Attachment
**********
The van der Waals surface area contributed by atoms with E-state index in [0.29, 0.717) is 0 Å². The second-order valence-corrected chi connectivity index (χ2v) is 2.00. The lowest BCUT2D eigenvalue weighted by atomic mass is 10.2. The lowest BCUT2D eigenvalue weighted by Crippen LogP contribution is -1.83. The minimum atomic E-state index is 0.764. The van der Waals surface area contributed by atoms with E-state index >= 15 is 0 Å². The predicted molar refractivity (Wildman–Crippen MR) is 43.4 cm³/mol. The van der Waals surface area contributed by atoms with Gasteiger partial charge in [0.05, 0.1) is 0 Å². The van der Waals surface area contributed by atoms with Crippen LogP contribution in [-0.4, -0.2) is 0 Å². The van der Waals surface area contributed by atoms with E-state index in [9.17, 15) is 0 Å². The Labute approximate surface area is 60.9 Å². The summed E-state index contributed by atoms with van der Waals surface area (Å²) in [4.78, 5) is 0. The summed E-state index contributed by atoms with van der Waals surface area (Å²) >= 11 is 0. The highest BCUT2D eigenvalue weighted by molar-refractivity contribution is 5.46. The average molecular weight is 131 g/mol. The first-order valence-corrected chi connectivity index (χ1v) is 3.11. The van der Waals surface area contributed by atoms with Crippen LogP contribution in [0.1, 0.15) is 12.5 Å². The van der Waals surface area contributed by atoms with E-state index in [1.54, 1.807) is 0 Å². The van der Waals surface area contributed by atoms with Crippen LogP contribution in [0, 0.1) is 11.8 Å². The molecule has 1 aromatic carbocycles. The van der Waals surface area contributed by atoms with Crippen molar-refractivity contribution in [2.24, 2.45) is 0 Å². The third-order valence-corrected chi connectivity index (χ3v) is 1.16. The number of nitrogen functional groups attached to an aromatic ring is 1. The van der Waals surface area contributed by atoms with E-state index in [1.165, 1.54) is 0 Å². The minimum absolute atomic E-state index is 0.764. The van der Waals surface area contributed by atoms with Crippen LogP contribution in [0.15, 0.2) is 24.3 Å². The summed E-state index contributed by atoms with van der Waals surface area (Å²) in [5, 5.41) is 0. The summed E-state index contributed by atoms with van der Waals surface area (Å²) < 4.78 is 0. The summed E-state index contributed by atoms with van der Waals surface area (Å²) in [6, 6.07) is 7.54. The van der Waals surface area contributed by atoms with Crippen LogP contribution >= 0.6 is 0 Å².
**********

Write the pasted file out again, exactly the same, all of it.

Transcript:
The van der Waals surface area contributed by atoms with E-state index in [0.29, 0.717) is 0 Å². The second-order valence-corrected chi connectivity index (χ2v) is 2.00. The lowest BCUT2D eigenvalue weighted by atomic mass is 10.2. The lowest BCUT2D eigenvalue weighted by Crippen LogP contribution is -1.83. The minimum atomic E-state index is 0.764. The van der Waals surface area contributed by atoms with E-state index >= 15 is 0 Å². The predicted molar refractivity (Wildman–Crippen MR) is 43.4 cm³/mol. The van der Waals surface area contributed by atoms with Gasteiger partial charge in [0.05, 0.1) is 0 Å². The van der Waals surface area contributed by atoms with Crippen LogP contribution in [-0.4, -0.2) is 0 Å². The van der Waals surface area contributed by atoms with E-state index in [9.17, 15) is 0 Å². The Labute approximate surface area is 60.9 Å². The summed E-state index contributed by atoms with van der Waals surface area (Å²) in [4.78, 5) is 0. The summed E-state index contributed by atoms with van der Waals surface area (Å²) >= 11 is 0. The highest BCUT2D eigenvalue weighted by molar-refractivity contribution is 5.46. The average molecular weight is 131 g/mol. The first-order valence-corrected chi connectivity index (χ1v) is 3.11. The van der Waals surface area contributed by atoms with Crippen LogP contribution in [0.1, 0.15) is 12.5 Å². The van der Waals surface area contributed by atoms with E-state index in [1.54, 1.807) is 0 Å². The van der Waals surface area contributed by atoms with Crippen LogP contribution in [0, 0.1) is 11.8 Å². The molecule has 1 aromatic carbocycles. The van der Waals surface area contributed by atoms with Crippen molar-refractivity contribution in [2.24, 2.45) is 0 Å². The third-order valence-corrected chi connectivity index (χ3v) is 1.16. The number of nitrogen functional groups attached to an aromatic ring is 1. The van der Waals surface area contributed by atoms with E-state index in [1.165, 1.54) is 0 Å². The minimum absolute atomic E-state index is 0.764. The van der Waals surface area contributed by atoms with Crippen LogP contribution in [0.15, 0.2) is 24.3 Å². The summed E-state index contributed by atoms with van der Waals surface area (Å²) in [5, 5.41) is 0. The summed E-state index contributed by atoms with van der Waals surface area (Å²) < 4.78 is 0. The summed E-state index contributed by atoms with van der Waals surface area (Å²) in [6, 6.07) is 7.54. The van der Waals surface area contributed by atoms with Crippen LogP contribution >= 0.6 is 0 Å².